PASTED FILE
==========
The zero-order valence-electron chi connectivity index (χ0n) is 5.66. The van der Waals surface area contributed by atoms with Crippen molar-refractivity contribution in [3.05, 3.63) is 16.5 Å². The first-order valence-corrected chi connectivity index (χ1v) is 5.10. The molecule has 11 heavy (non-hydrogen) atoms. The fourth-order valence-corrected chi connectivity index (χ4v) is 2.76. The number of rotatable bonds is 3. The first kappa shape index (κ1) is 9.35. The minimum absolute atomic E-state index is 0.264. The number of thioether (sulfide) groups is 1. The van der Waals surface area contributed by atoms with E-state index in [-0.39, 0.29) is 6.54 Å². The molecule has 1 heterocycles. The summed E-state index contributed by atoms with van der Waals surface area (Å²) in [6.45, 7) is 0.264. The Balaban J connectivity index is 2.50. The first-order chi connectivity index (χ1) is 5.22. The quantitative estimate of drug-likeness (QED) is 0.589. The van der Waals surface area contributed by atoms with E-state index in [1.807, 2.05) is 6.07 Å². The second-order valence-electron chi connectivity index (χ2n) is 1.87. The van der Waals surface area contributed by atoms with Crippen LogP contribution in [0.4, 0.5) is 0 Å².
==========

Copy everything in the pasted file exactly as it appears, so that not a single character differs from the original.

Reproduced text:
The zero-order valence-electron chi connectivity index (χ0n) is 5.66. The van der Waals surface area contributed by atoms with Crippen molar-refractivity contribution in [3.05, 3.63) is 16.5 Å². The first-order valence-corrected chi connectivity index (χ1v) is 5.10. The molecule has 11 heavy (non-hydrogen) atoms. The fourth-order valence-corrected chi connectivity index (χ4v) is 2.76. The number of rotatable bonds is 3. The first kappa shape index (κ1) is 9.35. The minimum absolute atomic E-state index is 0.264. The number of thioether (sulfide) groups is 1. The van der Waals surface area contributed by atoms with E-state index in [-0.39, 0.29) is 6.54 Å². The molecule has 1 heterocycles. The summed E-state index contributed by atoms with van der Waals surface area (Å²) in [6.45, 7) is 0.264. The Balaban J connectivity index is 2.50. The first-order chi connectivity index (χ1) is 5.22. The quantitative estimate of drug-likeness (QED) is 0.589. The van der Waals surface area contributed by atoms with E-state index in [1.807, 2.05) is 6.07 Å². The second-order valence-electron chi connectivity index (χ2n) is 1.87. The van der Waals surface area contributed by atoms with Crippen LogP contribution in [0.4, 0.5) is 0 Å².